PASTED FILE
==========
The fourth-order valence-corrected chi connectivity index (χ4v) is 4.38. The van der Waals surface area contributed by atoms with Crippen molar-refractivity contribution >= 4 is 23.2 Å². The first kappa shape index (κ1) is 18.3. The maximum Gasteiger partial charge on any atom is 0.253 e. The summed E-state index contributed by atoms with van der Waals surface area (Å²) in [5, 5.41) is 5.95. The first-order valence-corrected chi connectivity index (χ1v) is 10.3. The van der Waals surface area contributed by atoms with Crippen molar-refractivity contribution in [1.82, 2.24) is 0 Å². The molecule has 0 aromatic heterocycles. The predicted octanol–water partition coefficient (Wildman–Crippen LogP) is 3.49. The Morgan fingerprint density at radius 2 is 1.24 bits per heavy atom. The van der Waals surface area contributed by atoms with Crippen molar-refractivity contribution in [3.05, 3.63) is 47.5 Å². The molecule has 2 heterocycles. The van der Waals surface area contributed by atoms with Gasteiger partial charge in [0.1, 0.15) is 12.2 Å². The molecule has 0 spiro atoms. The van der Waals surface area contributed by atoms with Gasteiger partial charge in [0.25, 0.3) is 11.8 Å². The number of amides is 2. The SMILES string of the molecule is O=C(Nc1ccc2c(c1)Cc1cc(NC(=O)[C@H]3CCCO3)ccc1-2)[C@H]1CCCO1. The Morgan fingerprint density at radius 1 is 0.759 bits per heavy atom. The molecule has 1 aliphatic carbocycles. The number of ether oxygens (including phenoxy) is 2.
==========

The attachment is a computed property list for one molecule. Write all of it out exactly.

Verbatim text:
The fourth-order valence-corrected chi connectivity index (χ4v) is 4.38. The van der Waals surface area contributed by atoms with Crippen molar-refractivity contribution >= 4 is 23.2 Å². The first kappa shape index (κ1) is 18.3. The maximum Gasteiger partial charge on any atom is 0.253 e. The summed E-state index contributed by atoms with van der Waals surface area (Å²) in [5, 5.41) is 5.95. The first-order valence-corrected chi connectivity index (χ1v) is 10.3. The van der Waals surface area contributed by atoms with Crippen molar-refractivity contribution in [1.82, 2.24) is 0 Å². The molecule has 0 aromatic heterocycles. The predicted octanol–water partition coefficient (Wildman–Crippen LogP) is 3.49. The Morgan fingerprint density at radius 2 is 1.24 bits per heavy atom. The van der Waals surface area contributed by atoms with Crippen molar-refractivity contribution in [3.05, 3.63) is 47.5 Å². The molecule has 2 heterocycles. The van der Waals surface area contributed by atoms with Gasteiger partial charge in [0.1, 0.15) is 12.2 Å². The molecule has 0 spiro atoms. The van der Waals surface area contributed by atoms with Gasteiger partial charge in [0.25, 0.3) is 11.8 Å². The number of amides is 2. The SMILES string of the molecule is O=C(Nc1ccc2c(c1)Cc1cc(NC(=O)[C@H]3CCCO3)ccc1-2)[C@H]1CCCO1. The Morgan fingerprint density at radius 1 is 0.759 bits per heavy atom. The molecule has 1 aliphatic carbocycles. The number of ether oxygens (including phenoxy) is 2.